Self Guided Tours
Map out your own adventure with five distinctly different tours.
Self Guided Tours
We’ve set up five different routes, covering 100,000 square feet and eleven decks. Explore at your own pace and discover the many stories behind the LEX. Go in any order, but make sure you see it all. Each tour is unique and features interactive displays to take your adventure to a whole new level.
If you have questions along the way, look for our “yellow shirt” volunteers (many of whom served on USS Lexington!) They know all the ins and outs of the ship and will be happy to assist you.
Flight Deck Tour
High-speed catapult launches, arrested landings, air operations and aircraft refueling all took place on this 910-foot long and 142-foot wide airport. The original flight deck was a long rectangle but jet aircraft demanded a separate landing and take-off area, so in the 50’s she underwent major modifications, which allowed her to serve another 36 years. Points of interest on deck are take-off and landing control stations and arresting gear, anti-aircraft gun mounts and vintage aircraft.
Foc’sle is a vernacular for forecastle, a forward upper deck area that extends to the bow. The Foc’sle Tour begins on the starboard side of the hangar deck towards the bow (front of the ship). The forecastle is the area of the ship where the equipment to raise and lower the anchors is located. Anchoring was a complex maneuver performed by boatswain mates (“bosuns”) who operated and maintained the equipment. The anchoring process was precisely coordinated between the bridge and the foc’sle. In addition to this equipment, the foc’sle area is now used for various exhibits.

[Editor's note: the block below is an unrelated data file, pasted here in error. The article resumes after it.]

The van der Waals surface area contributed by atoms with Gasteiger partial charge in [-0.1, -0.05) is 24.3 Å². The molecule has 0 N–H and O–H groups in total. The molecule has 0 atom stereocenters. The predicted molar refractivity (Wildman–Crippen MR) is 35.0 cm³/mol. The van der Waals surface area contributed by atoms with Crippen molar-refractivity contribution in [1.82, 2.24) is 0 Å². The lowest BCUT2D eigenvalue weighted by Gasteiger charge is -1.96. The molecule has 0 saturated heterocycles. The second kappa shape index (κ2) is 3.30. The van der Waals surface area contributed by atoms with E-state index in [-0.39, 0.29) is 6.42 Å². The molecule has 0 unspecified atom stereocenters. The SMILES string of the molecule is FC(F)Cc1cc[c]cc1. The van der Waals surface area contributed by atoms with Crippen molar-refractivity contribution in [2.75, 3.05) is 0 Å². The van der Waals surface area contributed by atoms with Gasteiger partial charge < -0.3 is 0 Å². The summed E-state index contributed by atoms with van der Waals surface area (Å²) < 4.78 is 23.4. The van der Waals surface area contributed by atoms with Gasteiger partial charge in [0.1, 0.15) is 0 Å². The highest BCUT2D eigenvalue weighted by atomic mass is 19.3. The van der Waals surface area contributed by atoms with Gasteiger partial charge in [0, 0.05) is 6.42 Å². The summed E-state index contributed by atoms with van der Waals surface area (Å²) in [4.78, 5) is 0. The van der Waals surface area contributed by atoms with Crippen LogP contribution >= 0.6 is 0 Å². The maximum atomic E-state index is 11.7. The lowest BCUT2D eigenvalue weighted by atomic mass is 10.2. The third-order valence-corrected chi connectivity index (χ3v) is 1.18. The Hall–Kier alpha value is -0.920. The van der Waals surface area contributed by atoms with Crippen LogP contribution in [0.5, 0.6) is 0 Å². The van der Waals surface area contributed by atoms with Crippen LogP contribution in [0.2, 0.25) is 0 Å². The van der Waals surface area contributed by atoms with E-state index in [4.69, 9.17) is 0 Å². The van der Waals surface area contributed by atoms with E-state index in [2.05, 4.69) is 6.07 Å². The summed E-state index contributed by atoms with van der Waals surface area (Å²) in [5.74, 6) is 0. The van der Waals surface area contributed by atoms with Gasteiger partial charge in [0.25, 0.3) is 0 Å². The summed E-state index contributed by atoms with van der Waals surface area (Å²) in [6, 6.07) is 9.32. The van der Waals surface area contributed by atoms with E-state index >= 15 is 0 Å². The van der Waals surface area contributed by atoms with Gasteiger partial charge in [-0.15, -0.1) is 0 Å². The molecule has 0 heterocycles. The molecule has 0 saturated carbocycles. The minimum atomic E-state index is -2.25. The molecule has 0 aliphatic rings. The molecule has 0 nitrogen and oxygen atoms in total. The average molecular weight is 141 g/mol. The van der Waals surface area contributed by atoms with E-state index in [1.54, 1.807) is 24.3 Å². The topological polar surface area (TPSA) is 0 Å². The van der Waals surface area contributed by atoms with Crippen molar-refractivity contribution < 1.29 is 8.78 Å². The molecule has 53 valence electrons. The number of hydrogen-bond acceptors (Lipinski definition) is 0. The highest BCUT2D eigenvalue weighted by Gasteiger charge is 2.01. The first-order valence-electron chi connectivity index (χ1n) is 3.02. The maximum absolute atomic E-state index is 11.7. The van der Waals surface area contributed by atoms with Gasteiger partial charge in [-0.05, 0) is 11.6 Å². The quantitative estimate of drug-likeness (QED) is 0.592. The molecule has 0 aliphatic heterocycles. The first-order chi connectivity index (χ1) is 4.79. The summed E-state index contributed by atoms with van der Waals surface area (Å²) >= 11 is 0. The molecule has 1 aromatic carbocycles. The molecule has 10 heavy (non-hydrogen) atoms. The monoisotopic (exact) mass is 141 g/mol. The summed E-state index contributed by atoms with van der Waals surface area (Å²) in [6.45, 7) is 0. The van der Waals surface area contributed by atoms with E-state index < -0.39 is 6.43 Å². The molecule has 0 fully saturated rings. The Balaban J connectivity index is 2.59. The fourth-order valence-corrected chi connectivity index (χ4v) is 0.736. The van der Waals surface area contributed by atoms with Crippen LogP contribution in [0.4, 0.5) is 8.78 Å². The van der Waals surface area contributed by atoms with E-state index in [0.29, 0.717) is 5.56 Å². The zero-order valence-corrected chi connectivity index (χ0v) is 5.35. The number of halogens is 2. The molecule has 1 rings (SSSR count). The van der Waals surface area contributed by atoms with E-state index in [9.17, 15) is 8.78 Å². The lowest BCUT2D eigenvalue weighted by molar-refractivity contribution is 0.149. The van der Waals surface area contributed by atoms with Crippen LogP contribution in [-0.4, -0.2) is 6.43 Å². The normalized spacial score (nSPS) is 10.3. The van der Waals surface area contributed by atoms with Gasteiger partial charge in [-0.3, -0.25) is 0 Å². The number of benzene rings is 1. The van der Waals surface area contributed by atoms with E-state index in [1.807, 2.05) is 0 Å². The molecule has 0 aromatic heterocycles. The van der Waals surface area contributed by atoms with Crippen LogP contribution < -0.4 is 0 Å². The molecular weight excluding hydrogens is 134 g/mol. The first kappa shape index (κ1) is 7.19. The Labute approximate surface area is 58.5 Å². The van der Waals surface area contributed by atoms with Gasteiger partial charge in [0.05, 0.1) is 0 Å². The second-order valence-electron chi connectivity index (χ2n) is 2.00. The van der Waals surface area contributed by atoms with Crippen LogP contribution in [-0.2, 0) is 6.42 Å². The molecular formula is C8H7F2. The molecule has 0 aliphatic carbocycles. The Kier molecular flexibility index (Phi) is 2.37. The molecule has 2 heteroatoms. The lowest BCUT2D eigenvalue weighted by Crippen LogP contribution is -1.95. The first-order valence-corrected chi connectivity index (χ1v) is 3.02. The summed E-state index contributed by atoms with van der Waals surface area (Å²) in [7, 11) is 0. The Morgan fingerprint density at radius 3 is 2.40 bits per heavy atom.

Gallery Deck Tour
Just below the flight deck is the Combat Information Center (CIC), which collected and evaluated all information on the status of USS Lexington, other friendly ships, and enemy forces. The CIC directed the ship’s performance in close coordination with the air operations center (AirOps) and the carrier air traffic control center (CATCC) next door.
Lower Decks Tour
USS Lexington was powered by one of the most efficient and dependable propulsion systems ever installed on a U.S. warship. The power plant consists of four turbine engines fired by eight boilers, that created 150,000-horse power and a top speed of 33 knots.
Also on this route see how the up to 3,000 crewmembers lived during months at sea. Don’t miss our “Warbirds & Warships Scale Model Gallery”.
Hangar Deck Tour
During wartime this deck stored as many as 60 aircraft. Maintenance, refueling and rearming of these aircraft took place here. Unchanged in size since WWII, the hangar deck measures 654 feet by 70 feet, is 17.5 feet high, and covers 40,000 square feet.
The deck is divided into three bays that could be sealed off by electrically operated fire doors. Each bay contains its own conflagration (CONFLAG) station for station damage control.
As a former United States Naval vessel, this ship contains many obstructions and hazards.
Please watch your head and your step. Do not run and please stay close to your children.